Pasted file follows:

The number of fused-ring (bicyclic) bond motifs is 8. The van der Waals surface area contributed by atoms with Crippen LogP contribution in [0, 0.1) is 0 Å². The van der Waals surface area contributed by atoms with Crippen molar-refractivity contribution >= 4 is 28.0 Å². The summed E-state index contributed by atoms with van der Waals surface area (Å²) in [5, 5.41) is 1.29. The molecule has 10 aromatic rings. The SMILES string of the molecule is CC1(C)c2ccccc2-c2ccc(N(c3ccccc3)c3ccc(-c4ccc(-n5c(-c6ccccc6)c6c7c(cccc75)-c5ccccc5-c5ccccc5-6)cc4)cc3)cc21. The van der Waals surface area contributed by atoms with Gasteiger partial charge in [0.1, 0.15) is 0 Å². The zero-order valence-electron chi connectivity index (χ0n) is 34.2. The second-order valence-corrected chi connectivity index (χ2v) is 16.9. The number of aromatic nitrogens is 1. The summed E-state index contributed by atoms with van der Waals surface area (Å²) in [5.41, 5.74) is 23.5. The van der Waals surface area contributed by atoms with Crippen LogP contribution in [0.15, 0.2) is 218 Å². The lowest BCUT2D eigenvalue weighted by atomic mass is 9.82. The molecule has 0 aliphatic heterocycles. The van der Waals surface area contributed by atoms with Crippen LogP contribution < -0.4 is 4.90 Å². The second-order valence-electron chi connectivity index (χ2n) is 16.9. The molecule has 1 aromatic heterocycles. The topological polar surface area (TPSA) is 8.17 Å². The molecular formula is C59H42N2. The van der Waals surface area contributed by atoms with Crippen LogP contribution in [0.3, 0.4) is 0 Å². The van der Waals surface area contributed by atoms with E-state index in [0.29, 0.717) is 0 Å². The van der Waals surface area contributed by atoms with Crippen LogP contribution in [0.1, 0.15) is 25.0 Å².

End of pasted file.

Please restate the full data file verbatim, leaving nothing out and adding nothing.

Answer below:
The number of fused-ring (bicyclic) bond motifs is 8. The van der Waals surface area contributed by atoms with Crippen LogP contribution in [0, 0.1) is 0 Å². The van der Waals surface area contributed by atoms with Crippen molar-refractivity contribution >= 4 is 28.0 Å². The summed E-state index contributed by atoms with van der Waals surface area (Å²) in [5, 5.41) is 1.29. The molecule has 10 aromatic rings. The SMILES string of the molecule is CC1(C)c2ccccc2-c2ccc(N(c3ccccc3)c3ccc(-c4ccc(-n5c(-c6ccccc6)c6c7c(cccc75)-c5ccccc5-c5ccccc5-6)cc4)cc3)cc21. The van der Waals surface area contributed by atoms with Gasteiger partial charge in [0.1, 0.15) is 0 Å². The zero-order valence-electron chi connectivity index (χ0n) is 34.2. The second-order valence-corrected chi connectivity index (χ2v) is 16.9. The number of aromatic nitrogens is 1. The summed E-state index contributed by atoms with van der Waals surface area (Å²) in [5.41, 5.74) is 23.5. The van der Waals surface area contributed by atoms with Crippen LogP contribution in [0.15, 0.2) is 218 Å². The lowest BCUT2D eigenvalue weighted by atomic mass is 9.82. The molecule has 0 aliphatic heterocycles. The van der Waals surface area contributed by atoms with Crippen LogP contribution < -0.4 is 4.90 Å². The second-order valence-electron chi connectivity index (χ2n) is 16.9. The molecule has 1 aromatic heterocycles. The topological polar surface area (TPSA) is 8.17 Å². The molecular formula is C59H42N2. The van der Waals surface area contributed by atoms with Crippen LogP contribution in [0.3, 0.4) is 0 Å². The van der Waals surface area contributed by atoms with E-state index in [0.29, 0.717) is 0 Å². The van der Waals surface area contributed by atoms with Crippen LogP contribution in [0.1, 0.15) is 25.0 Å².